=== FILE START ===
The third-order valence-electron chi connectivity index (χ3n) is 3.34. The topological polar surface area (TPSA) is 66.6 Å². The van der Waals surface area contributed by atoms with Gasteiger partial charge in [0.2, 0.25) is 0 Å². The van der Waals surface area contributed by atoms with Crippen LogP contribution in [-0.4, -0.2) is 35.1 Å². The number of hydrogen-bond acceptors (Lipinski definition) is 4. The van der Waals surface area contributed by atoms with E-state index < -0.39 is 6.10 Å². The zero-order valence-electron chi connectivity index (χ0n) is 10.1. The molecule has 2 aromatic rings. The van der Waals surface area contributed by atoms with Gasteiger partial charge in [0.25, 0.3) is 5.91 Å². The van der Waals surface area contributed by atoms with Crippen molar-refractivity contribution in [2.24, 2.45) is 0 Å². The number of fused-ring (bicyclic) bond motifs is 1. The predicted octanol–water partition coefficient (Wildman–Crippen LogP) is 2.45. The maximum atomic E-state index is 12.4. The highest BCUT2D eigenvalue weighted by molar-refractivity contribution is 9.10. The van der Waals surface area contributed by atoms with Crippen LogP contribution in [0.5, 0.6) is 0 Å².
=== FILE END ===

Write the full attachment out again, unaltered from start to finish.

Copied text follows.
The third-order valence-electron chi connectivity index (χ3n) is 3.34. The topological polar surface area (TPSA) is 66.6 Å². The van der Waals surface area contributed by atoms with Gasteiger partial charge in [0.2, 0.25) is 0 Å². The van der Waals surface area contributed by atoms with Crippen LogP contribution in [-0.4, -0.2) is 35.1 Å². The number of hydrogen-bond acceptors (Lipinski definition) is 4. The van der Waals surface area contributed by atoms with E-state index < -0.39 is 6.10 Å². The zero-order valence-electron chi connectivity index (χ0n) is 10.1. The molecule has 2 aromatic rings. The van der Waals surface area contributed by atoms with Gasteiger partial charge in [0.25, 0.3) is 5.91 Å². The van der Waals surface area contributed by atoms with Crippen molar-refractivity contribution in [2.24, 2.45) is 0 Å². The number of fused-ring (bicyclic) bond motifs is 1. The predicted octanol–water partition coefficient (Wildman–Crippen LogP) is 2.45. The maximum atomic E-state index is 12.4. The highest BCUT2D eigenvalue weighted by molar-refractivity contribution is 9.10. The van der Waals surface area contributed by atoms with Crippen LogP contribution in [0.5, 0.6) is 0 Å².